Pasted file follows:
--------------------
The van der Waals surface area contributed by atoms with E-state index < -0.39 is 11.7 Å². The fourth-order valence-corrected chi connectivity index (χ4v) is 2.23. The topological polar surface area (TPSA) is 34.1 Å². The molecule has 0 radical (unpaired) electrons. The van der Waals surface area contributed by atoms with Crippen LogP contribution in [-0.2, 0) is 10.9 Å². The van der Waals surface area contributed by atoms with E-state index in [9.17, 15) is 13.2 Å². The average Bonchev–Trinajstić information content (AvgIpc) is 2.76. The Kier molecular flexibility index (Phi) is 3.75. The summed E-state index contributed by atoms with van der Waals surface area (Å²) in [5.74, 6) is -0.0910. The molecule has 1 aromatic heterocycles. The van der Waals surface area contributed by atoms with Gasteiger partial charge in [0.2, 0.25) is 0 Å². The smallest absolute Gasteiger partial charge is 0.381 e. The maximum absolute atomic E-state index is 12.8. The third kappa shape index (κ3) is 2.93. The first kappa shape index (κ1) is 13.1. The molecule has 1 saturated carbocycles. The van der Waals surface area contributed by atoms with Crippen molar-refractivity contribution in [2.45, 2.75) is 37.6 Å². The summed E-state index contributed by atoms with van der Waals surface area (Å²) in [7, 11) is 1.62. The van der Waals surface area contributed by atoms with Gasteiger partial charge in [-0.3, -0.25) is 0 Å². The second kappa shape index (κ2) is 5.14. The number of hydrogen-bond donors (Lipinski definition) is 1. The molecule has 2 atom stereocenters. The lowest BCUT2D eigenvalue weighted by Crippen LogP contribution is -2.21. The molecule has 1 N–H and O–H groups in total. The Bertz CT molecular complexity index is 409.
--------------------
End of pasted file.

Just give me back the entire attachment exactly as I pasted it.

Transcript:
The van der Waals surface area contributed by atoms with E-state index < -0.39 is 11.7 Å². The fourth-order valence-corrected chi connectivity index (χ4v) is 2.23. The topological polar surface area (TPSA) is 34.1 Å². The molecule has 0 radical (unpaired) electrons. The van der Waals surface area contributed by atoms with Crippen LogP contribution in [-0.2, 0) is 10.9 Å². The van der Waals surface area contributed by atoms with E-state index in [9.17, 15) is 13.2 Å². The average Bonchev–Trinajstić information content (AvgIpc) is 2.76. The Kier molecular flexibility index (Phi) is 3.75. The summed E-state index contributed by atoms with van der Waals surface area (Å²) in [5.74, 6) is -0.0910. The molecule has 1 aromatic heterocycles. The van der Waals surface area contributed by atoms with Gasteiger partial charge in [0.2, 0.25) is 0 Å². The smallest absolute Gasteiger partial charge is 0.381 e. The maximum absolute atomic E-state index is 12.8. The third kappa shape index (κ3) is 2.93. The first kappa shape index (κ1) is 13.1. The molecule has 1 saturated carbocycles. The van der Waals surface area contributed by atoms with Crippen molar-refractivity contribution in [2.45, 2.75) is 37.6 Å². The summed E-state index contributed by atoms with van der Waals surface area (Å²) in [7, 11) is 1.62. The van der Waals surface area contributed by atoms with Gasteiger partial charge in [-0.3, -0.25) is 0 Å². The second kappa shape index (κ2) is 5.14. The number of hydrogen-bond donors (Lipinski definition) is 1. The molecule has 2 atom stereocenters. The lowest BCUT2D eigenvalue weighted by Crippen LogP contribution is -2.21. The molecule has 1 N–H and O–H groups in total. The Bertz CT molecular complexity index is 409.